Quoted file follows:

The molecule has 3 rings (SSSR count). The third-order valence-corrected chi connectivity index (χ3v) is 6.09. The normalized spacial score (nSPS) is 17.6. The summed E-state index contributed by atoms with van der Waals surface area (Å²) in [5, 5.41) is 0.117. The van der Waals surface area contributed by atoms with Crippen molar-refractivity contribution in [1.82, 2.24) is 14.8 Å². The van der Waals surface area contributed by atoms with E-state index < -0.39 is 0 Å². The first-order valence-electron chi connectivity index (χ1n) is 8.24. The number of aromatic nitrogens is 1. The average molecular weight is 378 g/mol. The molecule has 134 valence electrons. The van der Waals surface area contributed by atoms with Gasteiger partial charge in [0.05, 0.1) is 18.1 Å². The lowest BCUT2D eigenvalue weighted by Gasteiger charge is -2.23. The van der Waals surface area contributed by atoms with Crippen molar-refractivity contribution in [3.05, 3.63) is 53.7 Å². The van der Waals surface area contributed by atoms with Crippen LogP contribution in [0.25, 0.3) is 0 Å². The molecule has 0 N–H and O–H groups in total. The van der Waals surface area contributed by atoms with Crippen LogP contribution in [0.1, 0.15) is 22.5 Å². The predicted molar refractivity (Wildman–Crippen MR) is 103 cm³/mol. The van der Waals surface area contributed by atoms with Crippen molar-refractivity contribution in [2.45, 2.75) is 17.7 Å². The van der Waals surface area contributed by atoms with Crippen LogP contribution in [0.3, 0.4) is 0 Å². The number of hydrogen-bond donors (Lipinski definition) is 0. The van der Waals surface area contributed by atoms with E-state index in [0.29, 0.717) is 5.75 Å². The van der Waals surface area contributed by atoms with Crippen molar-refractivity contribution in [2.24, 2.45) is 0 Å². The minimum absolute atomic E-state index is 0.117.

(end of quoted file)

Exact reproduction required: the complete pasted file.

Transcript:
The molecule has 3 rings (SSSR count). The third-order valence-corrected chi connectivity index (χ3v) is 6.09. The normalized spacial score (nSPS) is 17.6. The summed E-state index contributed by atoms with van der Waals surface area (Å²) in [5, 5.41) is 0.117. The van der Waals surface area contributed by atoms with Crippen molar-refractivity contribution in [1.82, 2.24) is 14.8 Å². The van der Waals surface area contributed by atoms with E-state index < -0.39 is 0 Å². The first-order valence-electron chi connectivity index (χ1n) is 8.24. The number of aromatic nitrogens is 1. The average molecular weight is 378 g/mol. The molecule has 134 valence electrons. The van der Waals surface area contributed by atoms with Gasteiger partial charge in [0.05, 0.1) is 18.1 Å². The lowest BCUT2D eigenvalue weighted by Gasteiger charge is -2.23. The van der Waals surface area contributed by atoms with Crippen molar-refractivity contribution in [3.05, 3.63) is 53.7 Å². The van der Waals surface area contributed by atoms with Crippen LogP contribution in [0.25, 0.3) is 0 Å². The molecule has 0 N–H and O–H groups in total. The van der Waals surface area contributed by atoms with Crippen LogP contribution in [0.1, 0.15) is 22.5 Å². The predicted molar refractivity (Wildman–Crippen MR) is 103 cm³/mol. The van der Waals surface area contributed by atoms with Crippen molar-refractivity contribution in [2.45, 2.75) is 17.7 Å². The van der Waals surface area contributed by atoms with Crippen LogP contribution in [0.3, 0.4) is 0 Å². The number of hydrogen-bond donors (Lipinski definition) is 0. The van der Waals surface area contributed by atoms with E-state index in [0.29, 0.717) is 5.75 Å². The van der Waals surface area contributed by atoms with Crippen molar-refractivity contribution in [2.24, 2.45) is 0 Å². The minimum absolute atomic E-state index is 0.117.